There has been a tenfold increase in the number of people over 60 getting help for an addiction to opiate drugs.
Figures released by the Ministry of Health show 530 people aged 60 or over are now getting what is called opioid substitution treatment.
Experts said there were likely to be many more who had a dependence but had not put their hand up for help.
Drugs in the opioid family include morphine, codeine, tramadol, fentanyl, methadone and the illicit heroin. Bar the latter, they are pain relievers and often given to patients after surgery or an accident.
However, some people develop an addiction to them, even when used under doctor's guidelines.
Royal New Zealand College of General Practitioners medical director Richard Medlicott said opioids worked well for pain relief but did pose some risk.
"We all know they're a double-edged sword: They're really good for acute pain - if you break your leg. They're not so good for chronic pain. Although some people find it works.
"In amongst that, some people get into trouble [with an addiction] but at the same time it can be a powerful tool."
Opioid Substitution Treatment (OST) helps manage people's dependence on the drugs, by giving them another safer opioid, often methadone, and then slowly reducing the amount taken, or so the person can function better.
Ten years ago, almost no one over 60 had opioid substitution treatment, with just 42 people using it in 2008, but it has increased every year since. The Ministry of Health said 530 people over 60 got treatment in 2017 - which is a 1200 percent increase.
Dr Medlicott said the increase could be a "demographic bulge" of people who were already in the OST scheme getting older and moving into the over-60s bracket. He said the other factor was likely more people asking for help for their addiction.
Drug addiction counsellor Robert Steinhuisen said dependence on opioids could come as a shock.
"They find themselves after a long period of use, or escalating quantities, that suddenly they are addicted to them and it was never the intention. What they then find - for some of them, not all of them - they then try wean themselves off and that becomes more difficult than they thought."
From 2008, the 45-59-year-old age group increased to 2800 people from 1573. Total numbers for all age groups rose 22 percent, to 5540.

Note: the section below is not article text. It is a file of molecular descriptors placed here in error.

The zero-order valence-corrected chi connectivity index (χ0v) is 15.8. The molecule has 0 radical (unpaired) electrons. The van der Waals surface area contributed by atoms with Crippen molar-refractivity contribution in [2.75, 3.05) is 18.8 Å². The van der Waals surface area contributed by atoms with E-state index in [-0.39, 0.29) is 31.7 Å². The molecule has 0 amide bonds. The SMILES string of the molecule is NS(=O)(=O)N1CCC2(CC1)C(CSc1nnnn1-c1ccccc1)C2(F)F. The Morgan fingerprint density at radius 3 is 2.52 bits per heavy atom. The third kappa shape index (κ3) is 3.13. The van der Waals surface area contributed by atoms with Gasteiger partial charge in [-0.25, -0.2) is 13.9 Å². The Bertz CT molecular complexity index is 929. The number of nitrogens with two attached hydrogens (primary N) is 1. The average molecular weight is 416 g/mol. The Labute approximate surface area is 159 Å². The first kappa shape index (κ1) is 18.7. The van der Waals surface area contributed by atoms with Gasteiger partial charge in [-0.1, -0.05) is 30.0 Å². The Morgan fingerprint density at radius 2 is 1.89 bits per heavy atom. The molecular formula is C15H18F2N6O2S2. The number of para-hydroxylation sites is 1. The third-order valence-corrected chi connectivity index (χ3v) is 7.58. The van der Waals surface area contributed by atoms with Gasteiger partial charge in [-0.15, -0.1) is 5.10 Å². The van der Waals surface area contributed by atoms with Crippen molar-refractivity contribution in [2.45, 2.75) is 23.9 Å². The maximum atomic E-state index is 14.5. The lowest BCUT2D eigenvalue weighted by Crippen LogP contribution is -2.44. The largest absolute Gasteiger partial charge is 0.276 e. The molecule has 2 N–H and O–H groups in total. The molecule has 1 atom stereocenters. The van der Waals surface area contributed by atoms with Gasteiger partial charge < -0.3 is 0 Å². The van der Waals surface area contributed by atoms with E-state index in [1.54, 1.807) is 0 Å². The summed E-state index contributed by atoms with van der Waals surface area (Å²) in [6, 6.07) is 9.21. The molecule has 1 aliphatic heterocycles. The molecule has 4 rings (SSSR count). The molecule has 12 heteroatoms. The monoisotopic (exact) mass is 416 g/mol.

Sue Paton, the executive director of addiction treatment association Dapaanz, said opioids could have a strong hook. Coming off them could be physically and emotionally difficult.
She said someone could experience sweats, cramps, and their body would ache.
"And the problem is, you know if you use an opiate you'll immediately feel better.
"It is quite difficult, but it can be managed. Lots of people have recovered from an opiate addiction, so it's not the end of the road."
Mr Steinhuisen said for every person getting treatment, another was putting it off - sometimes for decades. He said people often felt a sense of failure or shame about being addicted.
"Help-seeking remains a relatively rare phenomenon; most people battle on by themselves," he said.
"The point when they seek help is often 10 or 20 years after the onset of the problem."
Dr Medlicott said the risk opioids posed could be managed, and doctors were careful in prescribing.
"If you look at prescribing rates in New Zealand compared to … Australia, Great Britain, France and Germany, we're actually lower than most of those places. So yes, some people get into trouble, but do we have a big, national problem with this? No, we don't."
Opioids have been declared a national emergency in America by US President Donald Trump, where about 50,000 people die a year from opioids. Prescription opioids feature about as much as heroin overdoses.